While such a settlement is no substitute for a father, at least the money might be used to help break a potential cycle of poverty. Depending on what these two kids do with their lives and their education, the taxpayers might, quite ironically, see a return on the funds paid out for the state having negligently killing Mr. Jackson.

The case settled after mediation with Magistrate Judge Maas in the Southern District of New York, who worked to close the gap between the two sides. It settled shortly after the mediation ended.


September 11th, 2011

September 11. The NYC Marathon. And Vaginas. (Yes, they are related)

I know what you’re  thinking. How can September 11th, the NYC Marathon and vaginas be related? Trust me. They are. And it won’t take long to explain.

When the NYC Marathon was run on the first Sunday in November of  2001, the fires were still burning at the World Trade Center. Rumor and fear filled the headlines, and police reported a potential bomb plot for a bridge that week. And this marathon starts, most famously, on the Verrazano Narrows Bridge, in a staggering movement of compacted humanity familiar to even the non-runners of the world.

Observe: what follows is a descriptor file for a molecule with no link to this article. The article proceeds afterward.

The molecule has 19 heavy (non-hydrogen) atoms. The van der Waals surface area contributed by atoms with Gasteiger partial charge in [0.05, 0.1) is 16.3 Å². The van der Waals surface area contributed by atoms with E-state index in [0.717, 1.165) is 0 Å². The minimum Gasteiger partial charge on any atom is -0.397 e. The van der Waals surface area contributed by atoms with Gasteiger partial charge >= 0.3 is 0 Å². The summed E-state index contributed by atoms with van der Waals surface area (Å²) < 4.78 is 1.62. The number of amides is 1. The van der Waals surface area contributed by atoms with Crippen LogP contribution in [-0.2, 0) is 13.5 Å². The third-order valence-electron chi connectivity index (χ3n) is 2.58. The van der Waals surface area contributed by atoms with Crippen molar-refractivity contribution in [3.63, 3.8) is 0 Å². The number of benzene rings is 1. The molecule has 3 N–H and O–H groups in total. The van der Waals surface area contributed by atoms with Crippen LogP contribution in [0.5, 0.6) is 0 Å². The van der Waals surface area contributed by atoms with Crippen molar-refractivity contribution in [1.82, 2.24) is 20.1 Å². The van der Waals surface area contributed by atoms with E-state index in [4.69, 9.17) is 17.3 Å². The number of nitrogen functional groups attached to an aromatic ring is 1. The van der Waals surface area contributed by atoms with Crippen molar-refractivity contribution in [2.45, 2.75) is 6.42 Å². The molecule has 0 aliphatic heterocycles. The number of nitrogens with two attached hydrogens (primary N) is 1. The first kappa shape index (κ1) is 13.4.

And you know what? Almost 24,000 people ran it anyway. And two million more lined the streets of New York. Every one exposed themselves to the potential for attack, simply so that they could participate in one of the greatest pieces of urban theatre on the planet, at the heart of the place that was just attacked. It was a great, big “up yours” to those who had hoped to alter the fabric of our freedoms.

As we ran the streets that day we saw fire engines by the side, ladders extended, with banners and firegfighters hanging off them. They cheered for us. And we for them.

But not everybody put their fears aside; in towns, parishes and cities across the land fear was palpable, though Peoria isn’t exactly a high profile target. A huge government-security complex was born, the most infamous of which is the Transportation Security Administration. The TSA has a lousy reputation. It should not surprise anyone. When you stick a tin badge on people there are a certain percentage that are incapable of tempering the exercise of the power they are given.

I have mocked them before for incompetence. As have numerous others. The TSA pat down of a 6-year-old girl was a classic. There’s the Michigan man who was forcibly patted down as he tried to explain such conduct might break the seal on his urostomy bag, and spill urine all over him, which it did.  A 24-year-old woman who’s top was pulled down by an agent in public. Lots of gropingThe ACLU catalogues them, including sexual assaults by TSA agents in public.